In this article, we seek to broaden the research agenda in order to overcome this shortcoming. Drawing on the literature on the dynamics of coordination in third-party intervention, we develop a framework that centers on the interplay between mass action and elite-based approaches. Our analysis focuses on how different types of interactions between civil society actors at the table and in the streets manifest themselves during the negotiations. We focus on civil society involvement in the context of peace negotiations between the government and one or more rebel groups in an armed conflict. Hence, the scope condition for this study is the presence of peace negotiations. Given that peace talks take place between the warring parties in a civil war, we seek to better understand the relationship between the involvement of civil society at the elite level, for example, as participants at the table, and efforts via some kind of mass action. We do not make any causal claims, but seek to emphasize interesting variations regarding civil society participation in mass and elite initiatives during peace negotiations. To do so, we analyze three peace processes in Africa: Liberia, the Central African Republic (CAR), and Burundi.
Inclusion and Civil Resistance: Similarities and Differences
Could there be some merit in marrying together the two separate fields of civil society inclusion and nonviolent mass action? These two areas focus on very similar phenomena: how non-warring actors can influence the dynamics and outcomes of political or violent conflict, without using force or working through established and institutionalized democratic procedures (such as elections). Nevertheless, the two fields have largely been working in different silos. This is unfortunate, we think, as there are several benefits from connecting these literatures.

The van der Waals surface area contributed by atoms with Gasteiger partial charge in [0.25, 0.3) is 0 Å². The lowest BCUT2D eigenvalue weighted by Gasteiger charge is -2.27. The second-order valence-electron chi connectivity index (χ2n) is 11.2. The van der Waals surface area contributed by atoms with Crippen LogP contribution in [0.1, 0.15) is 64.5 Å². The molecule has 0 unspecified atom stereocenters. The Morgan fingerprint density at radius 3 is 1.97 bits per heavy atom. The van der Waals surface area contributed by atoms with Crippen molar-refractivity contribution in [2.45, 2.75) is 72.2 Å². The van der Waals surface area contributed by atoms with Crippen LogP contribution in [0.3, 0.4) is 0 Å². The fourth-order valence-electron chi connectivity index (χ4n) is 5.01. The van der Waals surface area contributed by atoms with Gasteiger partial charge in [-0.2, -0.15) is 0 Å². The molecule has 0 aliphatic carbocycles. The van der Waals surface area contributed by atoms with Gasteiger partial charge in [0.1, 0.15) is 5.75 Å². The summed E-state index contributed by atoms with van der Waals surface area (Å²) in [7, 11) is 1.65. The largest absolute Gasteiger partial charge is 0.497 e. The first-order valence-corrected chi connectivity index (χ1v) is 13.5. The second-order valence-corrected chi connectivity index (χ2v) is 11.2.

The two areas of research, albeit separately, have generated important insights into the shape and dynamics of civil society in conflictual contexts. We would like to point to two insights that they share. First, the two fields identify a plethora of ways through which non-warring actors seek to influence their situation. Mass action is one of several modes of civil society inclusion that exist (Paffenholz 2010, 2014). Sharp (1973) listed 198 techniques of civil resistance and, although mass-based demonstrations have dominated the attention of existing literature, there is recognition of the great variety in which civil society engagement may manifest itself. In fact, previous research on civil resistance has shown that relying on different types of techniques, being able to diligently sequence between them, innovating new techniques, and adapting to the context are all key explanations for why nonviolent movements become successful (Ackerman & Kruegler 1994; Schock 2005).